Upamanyu Sengupta’s ‘Reason as Rhetoric: Use of Language in Deciding Institutional Autonomy for Anglo-Indian Schools’ is based on his content analysis of three Calcutta High Court decisions . These decisions were heard in 1984, 1994 and 2016 and were based on interpretations of Article 30 (1), concerning the right of the Anglo-Indian community to establish and administer educational institutions. He argues that the judgments may be seen as “sites actively mapping out questions of identity for the Anglo-Indian community in relation to institutional spaces”.
Brent Howitt Otto’s paper, ‘Which Eurasians Can Speak? Elite Politics, the Lower Classes and Contested Eurasian Identity’, continues the theme of Anglo-Indian identity at a much earlier point in history, the early nineteenth century. Taking an anonymously authored poem published in a colonial English language journal as a starting point, Otto explores how beneath the surface its lines reveal a history of contestation within the Anglo-Indian community over the portrayal of Anglo-Indian character, racial status and political loyalties to metropolitan and colonial society.
Debojoy Chanda makes an examination of the work of early twentieth century Anglo-Indian social scientist Cedric Dover in his paper ‘Anglo-Indians Qua “Variable Populations:” Cedric Dover and the Vacuity of Race in Colonial India’. He posits that Dover’s anti-racist writing was a clarion call to Anglo-Indians and those interacting with them. Chanda argues that Dover identifies the supremacist nature of the British in their dealing with Anglo-Indians, based on their flawed racist thinking. Chanda, drawing on Dover, concludes with a more generalised and global call against racist thinking and the prejudice that accompanies it.
In Rochelle Almeida’s paper, ‘Westward Ho! Anglo-Indian (Eurasian) mass-migration and the role of Indian ports in mid-twentieth century passenger and steamer culture’ she examines aspects of the sea journeys Anglo-Indians took when migrating to Britain, between 1948 and 1964, prior to air service becoming the preferred travel option. Her paper is based on a wealth of oral accounts and memorabilia shared in her interviews with Anglo-Indians in Britain who recalled aspects of their passage including: the entertainment, cuisine, stops on the way, friendships made, and their arrival.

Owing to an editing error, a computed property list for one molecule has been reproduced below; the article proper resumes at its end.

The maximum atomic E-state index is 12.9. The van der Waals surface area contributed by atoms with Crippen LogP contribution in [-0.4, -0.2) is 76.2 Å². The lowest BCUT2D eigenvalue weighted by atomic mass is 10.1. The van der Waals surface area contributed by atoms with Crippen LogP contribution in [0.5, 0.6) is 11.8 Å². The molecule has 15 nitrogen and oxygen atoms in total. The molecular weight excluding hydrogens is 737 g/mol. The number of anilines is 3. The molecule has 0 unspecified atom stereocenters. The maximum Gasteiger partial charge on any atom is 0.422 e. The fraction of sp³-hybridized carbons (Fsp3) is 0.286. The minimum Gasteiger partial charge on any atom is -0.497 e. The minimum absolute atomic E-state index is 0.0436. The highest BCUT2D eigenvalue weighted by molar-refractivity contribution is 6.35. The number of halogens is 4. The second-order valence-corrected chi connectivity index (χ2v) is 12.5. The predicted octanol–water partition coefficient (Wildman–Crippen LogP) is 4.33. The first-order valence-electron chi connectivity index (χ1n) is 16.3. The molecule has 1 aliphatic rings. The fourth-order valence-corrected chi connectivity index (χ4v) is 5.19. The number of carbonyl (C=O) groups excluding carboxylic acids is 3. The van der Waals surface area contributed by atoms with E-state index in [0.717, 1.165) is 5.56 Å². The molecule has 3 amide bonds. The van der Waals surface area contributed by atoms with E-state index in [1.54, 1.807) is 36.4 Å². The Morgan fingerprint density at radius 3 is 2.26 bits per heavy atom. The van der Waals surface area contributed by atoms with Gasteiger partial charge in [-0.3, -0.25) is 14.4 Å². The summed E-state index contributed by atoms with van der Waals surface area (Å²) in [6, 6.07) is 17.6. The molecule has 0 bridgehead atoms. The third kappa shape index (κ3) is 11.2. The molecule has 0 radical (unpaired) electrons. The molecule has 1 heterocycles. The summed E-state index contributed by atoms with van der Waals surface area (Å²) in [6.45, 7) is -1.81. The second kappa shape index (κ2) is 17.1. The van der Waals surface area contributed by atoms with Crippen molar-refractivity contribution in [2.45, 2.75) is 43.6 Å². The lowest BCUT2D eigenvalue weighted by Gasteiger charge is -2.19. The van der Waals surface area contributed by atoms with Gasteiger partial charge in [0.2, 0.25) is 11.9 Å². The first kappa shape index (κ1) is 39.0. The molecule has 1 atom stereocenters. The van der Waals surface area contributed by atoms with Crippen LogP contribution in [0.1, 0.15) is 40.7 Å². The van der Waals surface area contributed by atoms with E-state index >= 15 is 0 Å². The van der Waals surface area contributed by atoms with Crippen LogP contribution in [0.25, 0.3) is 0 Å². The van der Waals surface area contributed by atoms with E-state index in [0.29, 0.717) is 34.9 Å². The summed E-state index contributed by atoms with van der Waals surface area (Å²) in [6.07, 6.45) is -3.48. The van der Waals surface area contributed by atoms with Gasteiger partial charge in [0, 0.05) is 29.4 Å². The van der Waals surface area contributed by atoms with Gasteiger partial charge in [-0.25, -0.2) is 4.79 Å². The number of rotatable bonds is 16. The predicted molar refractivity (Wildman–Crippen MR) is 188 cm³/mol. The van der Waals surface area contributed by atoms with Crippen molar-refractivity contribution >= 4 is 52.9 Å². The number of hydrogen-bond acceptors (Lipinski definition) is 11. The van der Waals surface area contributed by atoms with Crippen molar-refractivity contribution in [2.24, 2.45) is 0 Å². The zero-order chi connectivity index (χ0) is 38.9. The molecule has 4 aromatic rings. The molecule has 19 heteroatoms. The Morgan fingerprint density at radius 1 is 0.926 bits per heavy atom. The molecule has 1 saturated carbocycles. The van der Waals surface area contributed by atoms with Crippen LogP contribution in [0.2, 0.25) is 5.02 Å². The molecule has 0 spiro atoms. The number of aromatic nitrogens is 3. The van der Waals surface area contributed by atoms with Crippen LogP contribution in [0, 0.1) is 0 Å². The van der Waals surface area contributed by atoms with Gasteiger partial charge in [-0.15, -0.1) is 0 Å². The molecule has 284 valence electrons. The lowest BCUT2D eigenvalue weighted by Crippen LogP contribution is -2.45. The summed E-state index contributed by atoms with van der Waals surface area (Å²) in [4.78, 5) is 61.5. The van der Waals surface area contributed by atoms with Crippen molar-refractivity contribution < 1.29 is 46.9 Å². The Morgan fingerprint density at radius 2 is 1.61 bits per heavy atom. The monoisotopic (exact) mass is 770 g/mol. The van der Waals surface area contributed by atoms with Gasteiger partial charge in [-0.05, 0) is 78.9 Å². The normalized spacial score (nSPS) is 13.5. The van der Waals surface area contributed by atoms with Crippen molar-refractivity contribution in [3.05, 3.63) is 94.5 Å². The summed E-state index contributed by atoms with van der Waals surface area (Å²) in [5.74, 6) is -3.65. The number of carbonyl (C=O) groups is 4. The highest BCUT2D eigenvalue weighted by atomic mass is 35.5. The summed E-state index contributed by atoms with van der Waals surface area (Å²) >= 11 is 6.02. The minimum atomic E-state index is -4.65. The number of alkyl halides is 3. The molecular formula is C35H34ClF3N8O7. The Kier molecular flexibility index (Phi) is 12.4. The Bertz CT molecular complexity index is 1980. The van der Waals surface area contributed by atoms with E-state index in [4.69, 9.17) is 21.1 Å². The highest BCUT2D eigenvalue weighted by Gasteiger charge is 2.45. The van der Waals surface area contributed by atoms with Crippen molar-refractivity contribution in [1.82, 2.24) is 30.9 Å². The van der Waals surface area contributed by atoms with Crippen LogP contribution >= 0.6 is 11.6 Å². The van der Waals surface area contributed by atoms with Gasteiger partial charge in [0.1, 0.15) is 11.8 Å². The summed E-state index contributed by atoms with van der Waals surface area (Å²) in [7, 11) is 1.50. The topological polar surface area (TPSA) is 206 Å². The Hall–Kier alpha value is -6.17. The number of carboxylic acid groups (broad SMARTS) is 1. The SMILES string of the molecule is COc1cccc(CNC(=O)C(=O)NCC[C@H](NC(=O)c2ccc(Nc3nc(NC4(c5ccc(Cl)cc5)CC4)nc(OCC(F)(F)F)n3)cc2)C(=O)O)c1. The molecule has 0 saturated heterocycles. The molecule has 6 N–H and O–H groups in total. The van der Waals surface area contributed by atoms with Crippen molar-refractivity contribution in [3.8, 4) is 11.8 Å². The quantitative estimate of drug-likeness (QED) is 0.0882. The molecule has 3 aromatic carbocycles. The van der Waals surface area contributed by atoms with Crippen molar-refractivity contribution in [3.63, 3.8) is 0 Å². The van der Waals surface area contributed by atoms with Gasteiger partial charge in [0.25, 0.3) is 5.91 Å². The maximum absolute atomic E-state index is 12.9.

Returning to India as the site of research, Robyn Andrews’ paper ‘Pondicherry Anglo-Indians: back into the fold’ draws on material from her ethnographic fieldwork as well as Cheryl-Ann Shivan’s historical research to interrogate the influence of ‘place’ on Anglo-Indian identity. Anglo-Indians were denied permission to form a branch of the All India Anglo-Indian Association in Pondicherry, based, erroneously, on the assumption that there were no Anglo-Indians of the English-speaking type dwelling in Pondicherry, a former French colony. The paper traces a history of such Anglo-Indians in the city, and the practices they observe. It also examines challenges and strategies they have faced, and continue to face, as English-speaking Anglo-Indians in post-colonial Pondicherry.
We hope that these conference proceedings prove an inspiration for scholars to continue their studies of Anglo-Indians, to network with those already actively researching, writing and presenting in the field, and to be attentive to future Anglo-Indian studies conferences. We encourage our readers to follow us on Facebook, visit the journal website regularly, and make use of the archive of issues going back to the founding of the International Journal of Anglo-Indian Studies in 1996.
Robyn Andrews holds a Ph.D. in social anthropology from Massey University in New Zealand, where she is a senior lecturer in anthropology. Her Ph.D. thesis was on the Anglo-Indian Community (2005), about which she continues to research and write extensively in collaboration with other Anglo-Indian Studies scholars in various disciplines. Contactable via [email protected]
Brent Howitt Otto, S.J. is a Ph.D. candidate in South Asian History at the University of California, Berkeley. In the course of post-graduate degrees in international and global history from Columbia University and the London School of Economics, and a theological degree in Indian Church history, Brent has researched Indian Catholic education, Anglo-Indian migration and diaspora, and Christian religious identity and performance. Contactable via [email protected]